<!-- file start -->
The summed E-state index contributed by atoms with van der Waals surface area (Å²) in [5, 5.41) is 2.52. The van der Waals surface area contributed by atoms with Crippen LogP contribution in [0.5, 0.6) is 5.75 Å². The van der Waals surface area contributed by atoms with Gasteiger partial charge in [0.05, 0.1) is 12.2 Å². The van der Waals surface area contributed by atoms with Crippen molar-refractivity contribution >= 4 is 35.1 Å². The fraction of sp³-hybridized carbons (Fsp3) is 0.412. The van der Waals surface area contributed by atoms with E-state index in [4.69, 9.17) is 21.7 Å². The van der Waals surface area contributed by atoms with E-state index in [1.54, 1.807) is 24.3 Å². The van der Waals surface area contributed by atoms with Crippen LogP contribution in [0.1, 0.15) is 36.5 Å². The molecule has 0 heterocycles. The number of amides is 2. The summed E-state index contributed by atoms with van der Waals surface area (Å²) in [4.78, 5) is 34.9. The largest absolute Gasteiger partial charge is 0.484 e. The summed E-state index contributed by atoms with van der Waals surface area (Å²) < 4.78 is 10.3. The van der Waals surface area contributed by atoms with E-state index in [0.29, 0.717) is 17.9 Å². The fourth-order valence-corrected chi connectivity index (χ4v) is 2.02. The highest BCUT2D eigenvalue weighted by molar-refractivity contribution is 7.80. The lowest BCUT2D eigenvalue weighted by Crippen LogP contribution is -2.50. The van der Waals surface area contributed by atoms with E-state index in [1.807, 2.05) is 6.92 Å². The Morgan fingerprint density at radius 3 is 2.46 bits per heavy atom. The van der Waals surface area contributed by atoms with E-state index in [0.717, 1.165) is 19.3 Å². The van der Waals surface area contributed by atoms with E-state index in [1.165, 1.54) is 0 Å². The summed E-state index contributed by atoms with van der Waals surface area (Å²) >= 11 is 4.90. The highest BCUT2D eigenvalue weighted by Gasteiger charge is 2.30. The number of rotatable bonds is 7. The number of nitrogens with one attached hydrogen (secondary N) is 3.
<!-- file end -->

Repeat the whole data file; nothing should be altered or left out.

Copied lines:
The summed E-state index contributed by atoms with van der Waals surface area (Å²) in [5, 5.41) is 2.52. The van der Waals surface area contributed by atoms with Crippen LogP contribution in [0.5, 0.6) is 5.75 Å². The van der Waals surface area contributed by atoms with Gasteiger partial charge in [0.05, 0.1) is 12.2 Å². The van der Waals surface area contributed by atoms with Crippen molar-refractivity contribution >= 4 is 35.1 Å². The fraction of sp³-hybridized carbons (Fsp3) is 0.412. The van der Waals surface area contributed by atoms with E-state index in [4.69, 9.17) is 21.7 Å². The van der Waals surface area contributed by atoms with E-state index in [1.54, 1.807) is 24.3 Å². The van der Waals surface area contributed by atoms with Crippen LogP contribution in [0.1, 0.15) is 36.5 Å². The molecule has 0 heterocycles. The number of amides is 2. The summed E-state index contributed by atoms with van der Waals surface area (Å²) in [4.78, 5) is 34.9. The largest absolute Gasteiger partial charge is 0.484 e. The summed E-state index contributed by atoms with van der Waals surface area (Å²) < 4.78 is 10.3. The van der Waals surface area contributed by atoms with E-state index in [0.29, 0.717) is 17.9 Å². The fourth-order valence-corrected chi connectivity index (χ4v) is 2.02. The highest BCUT2D eigenvalue weighted by molar-refractivity contribution is 7.80. The lowest BCUT2D eigenvalue weighted by Crippen LogP contribution is -2.50. The van der Waals surface area contributed by atoms with E-state index in [1.807, 2.05) is 6.92 Å². The Morgan fingerprint density at radius 3 is 2.46 bits per heavy atom. The van der Waals surface area contributed by atoms with E-state index in [0.717, 1.165) is 19.3 Å². The van der Waals surface area contributed by atoms with E-state index in [1.165, 1.54) is 0 Å². The summed E-state index contributed by atoms with van der Waals surface area (Å²) >= 11 is 4.90. The highest BCUT2D eigenvalue weighted by Gasteiger charge is 2.30. The number of rotatable bonds is 7. The number of nitrogens with one attached hydrogen (secondary N) is 3.